Middle East, Europe

Gibraltar: Seized Iranian oil tanker could leave soon

Grace 1 could leave as soon as it is ready, but there is looming US challenge, says Gibraltar's chief minister

Diyar Guldogan   | 16.08.2019
Gibraltar: Seized Iranian oil tanker could leave soon file photo

By Diyar Guldogan


With assurances from Tehran, an Iranian oil tanker detained in the Persian Gulf last month could leave soon, but with a possible U.S. challenge looming, Gibraltar said on Friday.

The Grace 1 tanker will be “able to leave as soon as she organizes the logistics necessary in order to sail a ship of that size wherever it's going next," Fabian Picardo, Gibraltar’s chief minister, told the BBC.

It "could be today, could be tomorrow," said the leader of the British overseas territory near Spain’s southern tip.

His remarks came a day after the Grace 1 was released from detention under the Sanctions Act as confirmed by the chief justice of Gibraltar’s Supreme Court.

On July 4, Gibraltar detained the tanker over claims that it was delivering crude oil to Syria in violation of EU sanctions.

Picardo said in a statement Thursday that he had received "written assurance" from Tehran that if the tanker is released, its destination will not be an entity under European Union sanctions.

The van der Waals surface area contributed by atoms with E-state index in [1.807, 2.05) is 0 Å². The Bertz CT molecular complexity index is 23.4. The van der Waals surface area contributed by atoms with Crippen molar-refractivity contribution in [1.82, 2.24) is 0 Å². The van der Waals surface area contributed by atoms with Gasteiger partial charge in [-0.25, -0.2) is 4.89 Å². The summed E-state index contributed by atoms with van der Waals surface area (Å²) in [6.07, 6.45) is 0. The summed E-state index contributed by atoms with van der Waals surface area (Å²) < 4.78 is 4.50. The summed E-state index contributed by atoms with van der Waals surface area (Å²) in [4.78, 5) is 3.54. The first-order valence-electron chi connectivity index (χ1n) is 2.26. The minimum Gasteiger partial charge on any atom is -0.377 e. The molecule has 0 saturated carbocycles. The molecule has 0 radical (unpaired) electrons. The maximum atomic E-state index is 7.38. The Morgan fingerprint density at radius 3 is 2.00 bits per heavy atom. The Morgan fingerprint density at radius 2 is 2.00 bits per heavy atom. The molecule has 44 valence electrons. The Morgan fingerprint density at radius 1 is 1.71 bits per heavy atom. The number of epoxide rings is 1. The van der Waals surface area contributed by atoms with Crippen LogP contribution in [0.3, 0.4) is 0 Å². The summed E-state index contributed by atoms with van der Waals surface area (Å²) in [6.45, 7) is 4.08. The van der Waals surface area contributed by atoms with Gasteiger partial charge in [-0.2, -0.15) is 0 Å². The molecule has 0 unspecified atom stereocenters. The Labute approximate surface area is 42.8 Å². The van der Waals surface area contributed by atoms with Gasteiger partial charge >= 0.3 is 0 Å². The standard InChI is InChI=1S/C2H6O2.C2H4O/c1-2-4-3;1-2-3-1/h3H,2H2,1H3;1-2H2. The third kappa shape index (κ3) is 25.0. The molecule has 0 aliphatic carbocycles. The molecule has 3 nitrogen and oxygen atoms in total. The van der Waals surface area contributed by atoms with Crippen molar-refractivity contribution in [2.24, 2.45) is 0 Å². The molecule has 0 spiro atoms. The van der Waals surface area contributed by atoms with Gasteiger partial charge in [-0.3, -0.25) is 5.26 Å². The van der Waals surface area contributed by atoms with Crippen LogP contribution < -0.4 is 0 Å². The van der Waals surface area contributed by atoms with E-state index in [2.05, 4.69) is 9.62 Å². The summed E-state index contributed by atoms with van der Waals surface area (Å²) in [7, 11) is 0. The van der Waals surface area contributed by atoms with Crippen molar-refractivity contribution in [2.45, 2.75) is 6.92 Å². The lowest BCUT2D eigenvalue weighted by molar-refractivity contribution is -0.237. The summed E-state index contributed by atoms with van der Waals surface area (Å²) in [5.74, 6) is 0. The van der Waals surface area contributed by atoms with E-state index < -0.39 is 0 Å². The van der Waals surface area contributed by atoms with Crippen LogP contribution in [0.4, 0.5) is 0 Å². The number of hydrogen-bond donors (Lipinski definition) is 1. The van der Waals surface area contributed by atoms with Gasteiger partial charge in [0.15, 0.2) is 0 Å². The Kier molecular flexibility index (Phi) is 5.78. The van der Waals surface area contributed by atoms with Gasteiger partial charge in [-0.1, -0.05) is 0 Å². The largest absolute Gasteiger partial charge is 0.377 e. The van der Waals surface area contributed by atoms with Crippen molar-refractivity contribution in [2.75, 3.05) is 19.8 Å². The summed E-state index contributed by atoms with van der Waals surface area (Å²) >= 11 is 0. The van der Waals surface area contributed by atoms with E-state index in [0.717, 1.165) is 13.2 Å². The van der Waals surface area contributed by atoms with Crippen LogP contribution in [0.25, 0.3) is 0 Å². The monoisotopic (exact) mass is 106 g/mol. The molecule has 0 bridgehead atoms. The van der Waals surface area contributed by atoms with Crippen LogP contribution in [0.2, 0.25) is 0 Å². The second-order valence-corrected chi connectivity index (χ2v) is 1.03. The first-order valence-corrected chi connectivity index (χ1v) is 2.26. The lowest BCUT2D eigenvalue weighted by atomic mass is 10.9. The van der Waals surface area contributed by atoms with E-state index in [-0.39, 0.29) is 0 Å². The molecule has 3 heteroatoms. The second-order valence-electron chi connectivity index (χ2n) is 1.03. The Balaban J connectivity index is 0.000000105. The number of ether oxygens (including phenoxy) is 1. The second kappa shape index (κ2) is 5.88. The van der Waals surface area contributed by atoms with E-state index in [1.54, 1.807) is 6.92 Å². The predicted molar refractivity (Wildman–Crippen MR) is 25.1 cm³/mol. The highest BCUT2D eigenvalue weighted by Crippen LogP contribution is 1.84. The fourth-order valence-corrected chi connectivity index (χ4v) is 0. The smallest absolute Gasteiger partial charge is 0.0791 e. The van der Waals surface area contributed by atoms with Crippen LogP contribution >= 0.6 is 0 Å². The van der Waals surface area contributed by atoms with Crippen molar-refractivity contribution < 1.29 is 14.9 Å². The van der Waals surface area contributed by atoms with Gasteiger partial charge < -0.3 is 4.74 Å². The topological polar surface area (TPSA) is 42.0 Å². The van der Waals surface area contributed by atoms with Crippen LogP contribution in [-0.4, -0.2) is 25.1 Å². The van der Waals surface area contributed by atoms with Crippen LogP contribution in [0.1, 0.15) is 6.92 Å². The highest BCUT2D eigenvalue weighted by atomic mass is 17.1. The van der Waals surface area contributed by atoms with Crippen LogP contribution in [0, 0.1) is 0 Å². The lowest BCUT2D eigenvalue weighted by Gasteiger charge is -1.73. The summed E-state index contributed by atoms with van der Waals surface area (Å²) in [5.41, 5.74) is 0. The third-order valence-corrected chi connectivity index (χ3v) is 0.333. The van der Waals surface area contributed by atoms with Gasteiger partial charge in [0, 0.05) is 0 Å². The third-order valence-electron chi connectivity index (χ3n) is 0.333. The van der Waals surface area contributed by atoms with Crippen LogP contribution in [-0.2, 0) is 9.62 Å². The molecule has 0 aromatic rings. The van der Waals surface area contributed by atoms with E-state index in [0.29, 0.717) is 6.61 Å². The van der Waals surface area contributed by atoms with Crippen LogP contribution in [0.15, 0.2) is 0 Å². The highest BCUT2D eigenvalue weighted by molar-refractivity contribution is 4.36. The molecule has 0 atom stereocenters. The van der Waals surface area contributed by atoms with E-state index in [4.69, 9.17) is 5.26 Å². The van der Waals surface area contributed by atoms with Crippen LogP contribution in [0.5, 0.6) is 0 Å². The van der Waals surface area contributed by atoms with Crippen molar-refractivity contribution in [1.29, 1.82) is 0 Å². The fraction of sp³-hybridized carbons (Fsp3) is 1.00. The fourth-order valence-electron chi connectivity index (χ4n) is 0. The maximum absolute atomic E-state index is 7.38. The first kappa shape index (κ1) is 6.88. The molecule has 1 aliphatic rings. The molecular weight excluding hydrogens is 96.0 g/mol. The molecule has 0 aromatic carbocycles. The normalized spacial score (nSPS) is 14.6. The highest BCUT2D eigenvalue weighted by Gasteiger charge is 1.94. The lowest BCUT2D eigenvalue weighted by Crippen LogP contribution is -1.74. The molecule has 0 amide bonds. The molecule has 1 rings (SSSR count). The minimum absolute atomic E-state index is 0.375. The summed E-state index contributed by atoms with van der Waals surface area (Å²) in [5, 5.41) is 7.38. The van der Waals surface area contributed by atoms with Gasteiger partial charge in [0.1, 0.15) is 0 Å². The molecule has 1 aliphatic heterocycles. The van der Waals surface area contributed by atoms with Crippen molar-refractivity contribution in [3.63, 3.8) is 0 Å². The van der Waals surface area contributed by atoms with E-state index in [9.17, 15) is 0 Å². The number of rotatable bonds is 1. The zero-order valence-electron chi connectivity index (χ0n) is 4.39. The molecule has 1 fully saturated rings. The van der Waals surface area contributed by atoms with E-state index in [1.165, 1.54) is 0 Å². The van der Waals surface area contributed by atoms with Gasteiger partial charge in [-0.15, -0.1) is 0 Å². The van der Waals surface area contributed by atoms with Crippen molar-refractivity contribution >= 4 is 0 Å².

But later Friday, an Iranian official denied there was any commitment that the tanker would not go to Syria.

According to local media, Foreign Ministry spokesman Abbas Mousavi said even if the tanker's destination was Syria, "that is nobody's business."

US bid to hold tanker

Also according to Picardo's statement, the U.S. Justice Department has requested that a new legal procedure for the tanker’s detention should begin.

Iran, for its part, said the U.S. is trying to abuse the legal system to steal Tehran's property on the high seas.

"This piracy attempt is indicative of Trump admin's contempt for the law," Foreign Minister Javad Zarif said on Twitter.

Asked about the U.S. bid to seize the tanker from Gibraltar’s control, Picardo told the BBC that the issue "could go back to the court absolutely."

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